15 Old-Timey Slang Words We Should Bring Back Immediately

Trust me, these slang words from the 20th century are pretty jake.

1. Snootful: the amount of alcohol it takes to get drunk

This somewhat imprecise term first appeared in the OED in 1918. Imagine getting to have this conversation: “How much did you drink last night?” “Pretty much a snootful.”

2. Peanutty: small, child-like, trivial

“Peanutty” as an adjective meaning something closer to “petty” than “having the taste of peanuts” was first cited in the OED in 1922.

3. Hotsy-totsy: appropriate, just right; later: pretentious or snobbish

First cited in the OED in 1924, hotsy-totsy has meant a few different things.

4. Palooka: clumsy, loutish person

The term “palooka” was first cited in the Oxford English Dictionary in 1920, and was also used as the surname for a comic book character created that year.

5. Skosh: a little bit

This noun, first cited in the OED in 1959, is taken from the Japanese word “sukoshi” meaning “a little.”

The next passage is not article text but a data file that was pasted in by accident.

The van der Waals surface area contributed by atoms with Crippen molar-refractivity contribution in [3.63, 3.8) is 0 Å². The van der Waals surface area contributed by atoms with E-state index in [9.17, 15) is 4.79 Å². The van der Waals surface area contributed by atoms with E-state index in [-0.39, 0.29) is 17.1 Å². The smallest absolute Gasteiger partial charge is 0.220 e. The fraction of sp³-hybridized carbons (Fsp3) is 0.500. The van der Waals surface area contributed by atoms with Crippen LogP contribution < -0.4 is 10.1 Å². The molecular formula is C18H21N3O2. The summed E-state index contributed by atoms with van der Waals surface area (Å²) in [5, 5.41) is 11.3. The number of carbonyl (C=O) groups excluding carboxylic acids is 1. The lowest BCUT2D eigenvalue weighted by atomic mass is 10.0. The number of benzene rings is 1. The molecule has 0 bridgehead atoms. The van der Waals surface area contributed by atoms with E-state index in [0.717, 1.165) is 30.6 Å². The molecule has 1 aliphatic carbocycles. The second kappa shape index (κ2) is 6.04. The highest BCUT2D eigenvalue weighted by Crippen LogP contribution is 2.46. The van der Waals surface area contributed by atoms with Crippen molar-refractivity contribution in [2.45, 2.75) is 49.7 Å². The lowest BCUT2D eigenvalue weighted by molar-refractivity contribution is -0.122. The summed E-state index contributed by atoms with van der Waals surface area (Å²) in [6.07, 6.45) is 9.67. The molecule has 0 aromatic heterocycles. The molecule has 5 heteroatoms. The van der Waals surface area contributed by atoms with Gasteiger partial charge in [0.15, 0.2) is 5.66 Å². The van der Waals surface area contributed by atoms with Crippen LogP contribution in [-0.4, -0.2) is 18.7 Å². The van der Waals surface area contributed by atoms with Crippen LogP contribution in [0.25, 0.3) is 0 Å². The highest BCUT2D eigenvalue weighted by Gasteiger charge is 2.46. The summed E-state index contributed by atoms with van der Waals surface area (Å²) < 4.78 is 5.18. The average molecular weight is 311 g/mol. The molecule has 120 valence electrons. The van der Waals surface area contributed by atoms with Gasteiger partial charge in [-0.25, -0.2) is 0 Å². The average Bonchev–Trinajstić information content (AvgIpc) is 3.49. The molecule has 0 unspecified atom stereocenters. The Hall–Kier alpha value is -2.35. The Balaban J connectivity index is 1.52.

6. Tickety-boo: correct, okay

This sprightly adjective was first cited in the OED in 1939.

7. Bippy: buttocks, ass

First popularized by the TV show Rowan and Martin’s Laugh-In, in which “you bet your sweet bippy” was a catchphrase, this fun little word first appeared in the OED in 1968.

8. Twitterpated: lovestruck, foolish

Well, this one has a special new relevance! The adjective was first cited in the OED in 1942.

9. Nastygram: an angry, insulting missive

Another word with potential new social media relevance, “nastygram” was first cited in the OED in 1966.

10. Judder: a verb that (probably) combines “shudder” and “jitter”

This term, first cited by the OED in 1931, is so good and descriptive!

11. Yegg: burglar, safecracker

This term, first cited in the OED in 1903, is thought to be taken from an American thief from the era, though that theory hasn’t been confirmed.

12. Noodge: to pester, nag

This word (borrowed from Yiddish, where it’s still common) was first cited in the OED in 1960.

13. Himbo: male version of “bimbo;” an attractive, spacey man

This word, first cited in the OED in 1988, is delightful. HIMbo.

14. Cerealist: one who partakes in the popular all-cereal diet (!)

Appearing in the OED in 1905, which was apparently a magical year for everyone, is the word “cerealist,” which reflected the popularity of the all-cereal “health fad” from that year.

15. Jake: cool, excellent

This term, first cited in the OED in 1914, knows we always need another word for “cool.”

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